Hefner had his admirers, of course, but almost exclusively males of a certain age, who once regarded Playboy magazine as almost an essential a lavatory accessory as the loo-roll.  

The female exceptions in this largely male preserve were those lurid, pouting, full-breasted female creatures who in their desperate quest to become models or actresses, flocked to the Playboy Mansion, there to attend the host’s drug-fuelled orgies at which the price of the ticket to ‘fame’ was submission as ‘playmates’ to ‘Hef’ and his select band of slavering gentlemen friends and business acolytes.  Those parties, like the magazine, were staged and marketed in the name of the ‘Playboy Philosophy’, a pseudo social ‘movement’ that claimed to be working alongside other liberating causes to free society from the puritanical shackles of preceding generations.   

The magazine’s shtick was its appeal to would-be sophisticates: men-about-town who could appreciate the finer things in life, especially those pertaining to ‘hip’ clothes, ‘cool music’, Havana cigars and exotic booze.  All of these were mere accoutrements to be deployed in the seduction of eye-popping beauties in penthouse playpens.  In most cases, such readers had neither the wit nor the money to attain such a state of nirvana – but wallowing in the glossily-printed fantasy was evidently enough for most of them.  More often, though, Playboy’s ‘readers’ were not Hef’s wannabes but lug-heads in greasy overalls, whose notions of the highlife could be satisfied by pinning the  Playmate-of-the-Month to the walls of the body-shops where they worked.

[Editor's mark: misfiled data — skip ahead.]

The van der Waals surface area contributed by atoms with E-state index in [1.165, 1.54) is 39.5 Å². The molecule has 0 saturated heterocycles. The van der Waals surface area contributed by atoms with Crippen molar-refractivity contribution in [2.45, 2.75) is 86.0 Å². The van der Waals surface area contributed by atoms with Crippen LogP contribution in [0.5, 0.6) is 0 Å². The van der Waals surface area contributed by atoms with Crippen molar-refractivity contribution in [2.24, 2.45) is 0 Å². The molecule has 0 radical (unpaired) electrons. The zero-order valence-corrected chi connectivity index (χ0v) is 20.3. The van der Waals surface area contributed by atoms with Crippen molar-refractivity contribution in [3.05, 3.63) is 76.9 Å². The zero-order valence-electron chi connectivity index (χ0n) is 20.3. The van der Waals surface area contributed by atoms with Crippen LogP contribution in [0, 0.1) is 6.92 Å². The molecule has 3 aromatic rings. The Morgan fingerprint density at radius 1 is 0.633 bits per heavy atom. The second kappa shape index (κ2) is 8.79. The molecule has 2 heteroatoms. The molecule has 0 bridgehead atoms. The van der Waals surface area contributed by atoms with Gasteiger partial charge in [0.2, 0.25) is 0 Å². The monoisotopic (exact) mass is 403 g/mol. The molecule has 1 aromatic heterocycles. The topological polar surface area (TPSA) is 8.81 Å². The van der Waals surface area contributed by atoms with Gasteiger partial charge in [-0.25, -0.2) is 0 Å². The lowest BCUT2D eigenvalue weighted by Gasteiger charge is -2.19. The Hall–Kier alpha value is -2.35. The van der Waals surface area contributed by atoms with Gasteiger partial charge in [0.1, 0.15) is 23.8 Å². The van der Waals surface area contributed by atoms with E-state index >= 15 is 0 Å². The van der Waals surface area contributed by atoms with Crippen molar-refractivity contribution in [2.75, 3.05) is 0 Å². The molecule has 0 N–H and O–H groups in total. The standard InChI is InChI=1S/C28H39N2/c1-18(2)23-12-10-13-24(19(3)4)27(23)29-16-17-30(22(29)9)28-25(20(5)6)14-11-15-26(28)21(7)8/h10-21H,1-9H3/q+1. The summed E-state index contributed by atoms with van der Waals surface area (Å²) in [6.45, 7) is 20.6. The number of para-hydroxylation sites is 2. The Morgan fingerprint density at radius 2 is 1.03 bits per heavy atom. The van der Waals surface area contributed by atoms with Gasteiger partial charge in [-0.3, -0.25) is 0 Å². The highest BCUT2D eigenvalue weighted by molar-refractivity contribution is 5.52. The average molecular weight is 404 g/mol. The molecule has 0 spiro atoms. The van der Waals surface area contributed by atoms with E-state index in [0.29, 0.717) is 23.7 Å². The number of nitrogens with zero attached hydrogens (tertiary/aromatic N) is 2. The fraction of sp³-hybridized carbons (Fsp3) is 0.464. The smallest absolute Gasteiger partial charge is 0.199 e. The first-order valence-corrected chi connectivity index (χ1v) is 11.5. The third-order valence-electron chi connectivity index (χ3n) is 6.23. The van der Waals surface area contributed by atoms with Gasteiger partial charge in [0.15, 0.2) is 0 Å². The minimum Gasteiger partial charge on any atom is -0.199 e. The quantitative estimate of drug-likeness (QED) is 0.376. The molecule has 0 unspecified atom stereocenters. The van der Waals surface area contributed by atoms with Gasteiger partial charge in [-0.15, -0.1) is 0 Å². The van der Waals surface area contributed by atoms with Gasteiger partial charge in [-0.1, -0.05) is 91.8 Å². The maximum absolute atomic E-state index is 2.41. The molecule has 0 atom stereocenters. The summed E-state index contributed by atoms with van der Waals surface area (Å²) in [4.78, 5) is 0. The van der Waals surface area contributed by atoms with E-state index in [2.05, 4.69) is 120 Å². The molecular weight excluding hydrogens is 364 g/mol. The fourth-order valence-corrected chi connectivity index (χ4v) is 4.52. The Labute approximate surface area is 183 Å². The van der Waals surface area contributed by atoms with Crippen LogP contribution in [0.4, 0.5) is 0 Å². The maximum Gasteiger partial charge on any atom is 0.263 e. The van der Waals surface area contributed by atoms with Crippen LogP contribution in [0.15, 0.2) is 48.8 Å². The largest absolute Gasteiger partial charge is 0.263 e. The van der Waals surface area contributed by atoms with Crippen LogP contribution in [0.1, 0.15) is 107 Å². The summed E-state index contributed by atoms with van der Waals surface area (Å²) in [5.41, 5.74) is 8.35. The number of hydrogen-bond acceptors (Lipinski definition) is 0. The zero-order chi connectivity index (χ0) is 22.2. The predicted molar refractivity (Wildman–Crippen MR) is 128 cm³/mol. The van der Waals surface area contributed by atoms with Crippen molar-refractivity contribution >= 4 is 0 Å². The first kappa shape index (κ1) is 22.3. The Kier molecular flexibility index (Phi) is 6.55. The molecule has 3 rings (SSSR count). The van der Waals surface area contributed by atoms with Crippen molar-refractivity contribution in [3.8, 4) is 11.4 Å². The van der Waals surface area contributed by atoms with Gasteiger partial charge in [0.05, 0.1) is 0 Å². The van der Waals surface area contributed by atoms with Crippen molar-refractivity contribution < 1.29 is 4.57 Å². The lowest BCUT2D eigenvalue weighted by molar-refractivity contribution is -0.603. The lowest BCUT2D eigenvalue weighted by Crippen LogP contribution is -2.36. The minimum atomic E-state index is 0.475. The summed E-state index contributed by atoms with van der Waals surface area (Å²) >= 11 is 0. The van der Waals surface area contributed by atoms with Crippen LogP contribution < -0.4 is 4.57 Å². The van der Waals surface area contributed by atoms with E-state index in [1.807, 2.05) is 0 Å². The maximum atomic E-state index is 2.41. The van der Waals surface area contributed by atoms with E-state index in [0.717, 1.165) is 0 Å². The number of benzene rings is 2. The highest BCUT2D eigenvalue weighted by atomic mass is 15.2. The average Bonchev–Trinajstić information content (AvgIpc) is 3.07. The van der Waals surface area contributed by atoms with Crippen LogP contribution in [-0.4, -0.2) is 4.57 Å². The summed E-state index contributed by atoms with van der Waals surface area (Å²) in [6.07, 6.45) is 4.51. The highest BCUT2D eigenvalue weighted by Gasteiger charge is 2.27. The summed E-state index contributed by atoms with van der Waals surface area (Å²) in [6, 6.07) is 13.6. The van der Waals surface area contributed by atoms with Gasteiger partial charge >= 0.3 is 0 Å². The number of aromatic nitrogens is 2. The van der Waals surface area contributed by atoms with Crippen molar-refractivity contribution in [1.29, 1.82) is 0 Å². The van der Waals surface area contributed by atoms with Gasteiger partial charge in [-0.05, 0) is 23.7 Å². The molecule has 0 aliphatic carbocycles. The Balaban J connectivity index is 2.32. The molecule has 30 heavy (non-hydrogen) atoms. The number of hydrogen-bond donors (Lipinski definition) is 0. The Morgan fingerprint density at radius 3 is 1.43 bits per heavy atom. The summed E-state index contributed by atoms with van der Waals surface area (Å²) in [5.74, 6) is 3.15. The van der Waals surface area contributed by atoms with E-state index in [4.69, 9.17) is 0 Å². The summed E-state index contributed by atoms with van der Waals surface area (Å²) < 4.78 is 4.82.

Hefner hit back at his holier-than-thou critics as socially regressive, and in doing so pointed to the high-minded ‘literary’ material that he published in the magazine between ‘artistic’ photographic features such as ‘Campus Swingers of 1990’.  The pages of Playboy were indeed graced from time to time by the great and the good of American literature – Mailer, Updike and Vidal and their ilk – but these excursions into the highbrow were little more than pretentious self-serving filler to tone down the smut.